P.S. A visitor to the Canadian shack is quoted as actually saying, “We drove 2,000 kilometers to come see this museum.” Even if the price of a gallon of gas were 10 cents it wouldn’t have been worth it.

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Filed under Trawling For Creationism

Charles Darwin Accused Of Theft

It’s unsupported claim time. Roy Davies, an author, has written a book, The Darwin Conspiracy: Origins Of A Scientific Crime, claiming that Charles Darwin stole the work of naturalist Alfred Russell Wallace and presented it as his own. The “theft” supposedly occured when Wallace wrote to Darwin. Conspiracy by snail mail. A UK article explains:

[Davies] crucial evidence, he claims, is in pinpointing the exact dates that letters from Wallace to Darwin explaining his theories arrived at Darwin’s home, proving that the Welsh scientist developed them first.

When Darwin received “the” letter from Wallace, Darwin had already been researching his theories for 20 years. Darwin’s famous sketch from 1937 clearly shows that he understood that evolution was a branching tree and not a straight line. Wallace had extensive experience in the field, but his published work at the time was practically nill. Science requires evidence.

Both men presented their theories to the scientific Linnean Society of London, but Darwin’s manuscript was published the following year, and he has since been universally credited with the theory, while Wallace’s name has largely been forgotten.

Both their papers were presented for them at the Linnean Society. Wallace was in Malaysia at the time and Darwin was cloistered at home. The papers fell flat and no one gave them much notice. The reason was that big claims require even bigger evidence. The papers simply weren’t enough. So, Darwin spent the next year writing his book, On The Origin Of Species. If anything, Wallace’s letter spurred him on to compile his book. Both men independently discovered how evolution works. However, Darwin was the first to explain it properly with mounds and mounds of evidence.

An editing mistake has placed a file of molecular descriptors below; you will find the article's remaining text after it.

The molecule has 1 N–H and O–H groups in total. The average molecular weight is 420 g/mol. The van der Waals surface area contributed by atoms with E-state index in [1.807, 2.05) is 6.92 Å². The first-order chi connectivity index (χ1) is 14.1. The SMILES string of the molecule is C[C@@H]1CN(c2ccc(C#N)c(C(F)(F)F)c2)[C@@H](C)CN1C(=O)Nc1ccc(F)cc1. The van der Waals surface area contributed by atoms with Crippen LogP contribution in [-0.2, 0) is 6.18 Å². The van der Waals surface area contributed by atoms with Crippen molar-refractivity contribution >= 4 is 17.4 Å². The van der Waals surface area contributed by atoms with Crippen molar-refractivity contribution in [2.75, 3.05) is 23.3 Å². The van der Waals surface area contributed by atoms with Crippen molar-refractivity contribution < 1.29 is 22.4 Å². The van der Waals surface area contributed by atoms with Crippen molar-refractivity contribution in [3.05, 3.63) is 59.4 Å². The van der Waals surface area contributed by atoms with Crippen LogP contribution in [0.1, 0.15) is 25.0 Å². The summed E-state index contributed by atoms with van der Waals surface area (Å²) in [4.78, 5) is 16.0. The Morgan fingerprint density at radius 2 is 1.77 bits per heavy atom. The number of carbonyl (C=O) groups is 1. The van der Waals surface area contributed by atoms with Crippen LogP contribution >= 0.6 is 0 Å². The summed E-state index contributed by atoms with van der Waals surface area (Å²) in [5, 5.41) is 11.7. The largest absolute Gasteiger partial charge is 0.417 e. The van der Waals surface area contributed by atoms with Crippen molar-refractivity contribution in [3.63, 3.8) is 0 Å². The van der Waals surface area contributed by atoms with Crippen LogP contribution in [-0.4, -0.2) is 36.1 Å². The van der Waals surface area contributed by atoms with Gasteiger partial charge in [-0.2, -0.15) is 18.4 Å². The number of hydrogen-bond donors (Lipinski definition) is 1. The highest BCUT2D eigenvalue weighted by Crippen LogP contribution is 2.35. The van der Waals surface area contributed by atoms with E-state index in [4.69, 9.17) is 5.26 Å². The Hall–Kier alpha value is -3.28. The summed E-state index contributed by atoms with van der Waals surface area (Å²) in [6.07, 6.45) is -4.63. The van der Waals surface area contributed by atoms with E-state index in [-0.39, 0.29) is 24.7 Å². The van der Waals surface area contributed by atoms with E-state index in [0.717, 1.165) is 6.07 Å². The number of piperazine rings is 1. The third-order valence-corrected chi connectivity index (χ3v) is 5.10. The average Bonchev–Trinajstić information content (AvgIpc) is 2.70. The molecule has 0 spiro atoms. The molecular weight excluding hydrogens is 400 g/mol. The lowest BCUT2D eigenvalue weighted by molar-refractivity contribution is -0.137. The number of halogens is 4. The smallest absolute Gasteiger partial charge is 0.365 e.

To say that Darwin stole Wallace’s material is pure speculation and contrary to the overall facts. Writers love to create controversy where none exists, because it sells. And dead men can’t defend themselves. No doubt creationists will misuse this new book by Roy Davies for their own sleazy agenda.

www.TheDarwinReport.com

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Is Ben Stein Intelligently Designed?

Ben Stein making A Fool Of Himself

I guess actually reading Darwin’s books was too difficult for Ben Stein, so instead he stood in front of a statue and contemplated what evolution might be like. This is, of course, Stein trying to mark evolution as a religion, and not a science, something the Intelligent Design crowd has been trying to do for years.  

Arthur Caplan, a Bioethicist at the University of Pennsylvania, has written a stinging review of Expelled: The Movie titled Intelligent design film far worse than stupid: Ben Stein’s so-called documentary ‘Expelled’ isn’t just bad, it’s immoral. It really gets at the root of Intelligent Design propaganda. In the movie, Ben Stein links Darwinism with Nazi Germany and the Holocaust. Never mind that other creationists blame Darwin for communism as well as capitalism. Doesn’t Stein like capitalism?

The challenge for creationists is for them to make their point without mentioning evolution. I know scientists can speak of evolution without even broaching the subject of a creation or design. But propagandists like Ben Stein cannot further their cause without tearing down evolutionary biology. The reason is they have nothing to support their claims. Intelligent design isn’t a science and cannot stand alone.  

And I want to know why Stein brings religion into the Intelligent Design argument, when for years other Intelligent Design proponents have tried to keep the two completely separate. Is ID science or religion? You creationists need to make up your minds.

www.TheDarwinReport.com

 

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Filed under Intelligent Design